changes to the mid and late week periods with these changes have
to do with the developing tropical system near or just to the
north of the Yucatan. Yesterday at this time, we had a large range
of solutions as to where any developing tropical system would move
once it got in the Gulf. Those possible solutions ranged from
Brownsville, Tx. to Tallahassee, Fl. with everything in between a
possibility. This morning, the consensus has shrunk somewhat from
between Corpus, Tx. to new Biloxi, Ms. with the favored tracks of
the UKMET and ECMWF per NHC/WPC more towards a landfall somewhere
near Sabine Pass during the day Thu with the remnants moving NNE
towards N Central La/South Central Ar by Friday. Needless to say,
a track of this nature is far from certain this far out in the
forecast but will not ignore this possibility with this forecast
package. Intensity is not a huge concern before the system makes
landfall as there is still quite a bit of shear the storm will
encounter as it moves northward towards the La. Gulf Coast but a
weak tropical storm is almost certain over the next 24 hours or
so. Thus, impacts across our region will be the obvious heavy
rainfall threat with that being along and east/northeast of where
the center tracks. At this time, this would mean the eastern half
of our region and have thus increased pops accordingly, especially
during the Wed/Fri timeframe. We are too soon for the necessity
of Flash Flood Watches for our areas of the Lower Miss Valley but
Coastal Flash Flood Watches are already out from the SE La. Coast
to the Fl. Pnhdl. Needless to say, everything in this forecast
will depend on the storms inland track, thus this is a low
confidence forecast for now but this forecast will continue to be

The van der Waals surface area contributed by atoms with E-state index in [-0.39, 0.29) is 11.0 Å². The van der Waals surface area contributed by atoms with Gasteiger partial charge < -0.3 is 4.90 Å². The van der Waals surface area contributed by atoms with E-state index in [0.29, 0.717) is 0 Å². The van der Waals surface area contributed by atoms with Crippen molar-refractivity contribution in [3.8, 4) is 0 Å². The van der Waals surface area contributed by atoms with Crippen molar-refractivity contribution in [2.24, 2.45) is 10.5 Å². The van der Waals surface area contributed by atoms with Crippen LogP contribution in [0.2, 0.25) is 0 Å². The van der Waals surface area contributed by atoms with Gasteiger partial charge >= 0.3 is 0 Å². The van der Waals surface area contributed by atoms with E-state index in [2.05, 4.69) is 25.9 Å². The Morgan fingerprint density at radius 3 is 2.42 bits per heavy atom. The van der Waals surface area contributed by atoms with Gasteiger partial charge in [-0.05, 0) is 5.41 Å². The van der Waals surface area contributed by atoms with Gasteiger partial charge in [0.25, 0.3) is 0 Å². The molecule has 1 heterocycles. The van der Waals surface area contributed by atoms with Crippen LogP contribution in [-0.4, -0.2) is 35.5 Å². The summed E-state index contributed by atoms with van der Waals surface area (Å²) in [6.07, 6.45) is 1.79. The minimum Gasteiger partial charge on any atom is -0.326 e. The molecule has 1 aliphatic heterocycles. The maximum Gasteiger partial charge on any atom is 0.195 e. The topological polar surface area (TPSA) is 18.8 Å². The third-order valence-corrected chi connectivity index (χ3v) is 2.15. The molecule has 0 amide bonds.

adjusted over the next 24 to 36 hours with Flash Flood Watches
becoming possible for at least the eastern half of our region
during these time periods.

Fortunately, something a majority of the medium range progs agree
on is a rather quick movement to the north and northeast after
landfall and this is due to the systems proximity to two large
upper level ridge axis, one centered off the southeast U.S. and
the other near the Four Corners region of the country. The
interaction of an upper trough across the Central Plains will also
help to steer the remnants north and east. A very tropical airmass
will be left behind the system for the upcoming weekend as well
which will result in scattered showers and thunderstorms
continuing across our region before we finally see the effects of
yet another cold front pushing into our region from the north and
west late Sunday into Monday of next week.

Thanks for the Coordination today NHC, WPC, HGX, JAN, LCH.
Prelims to follow...13.


SHV  71  91  69  88 /  20  10  10  20
MLU  71  89  70  85 /  20  10  20  30
DEQ  66  91  65  91 /  10  10  10  10
TXK  68  90  69  90 /  10  10  10  10
ELD  67  90  66  87 /  10  10  10  20
TYR  71  91  69  91 /  10  10  10  10
GGG  71  92  68  90 /  20  10  10  20
LFK  75  92  71  89 /  20  10  10  40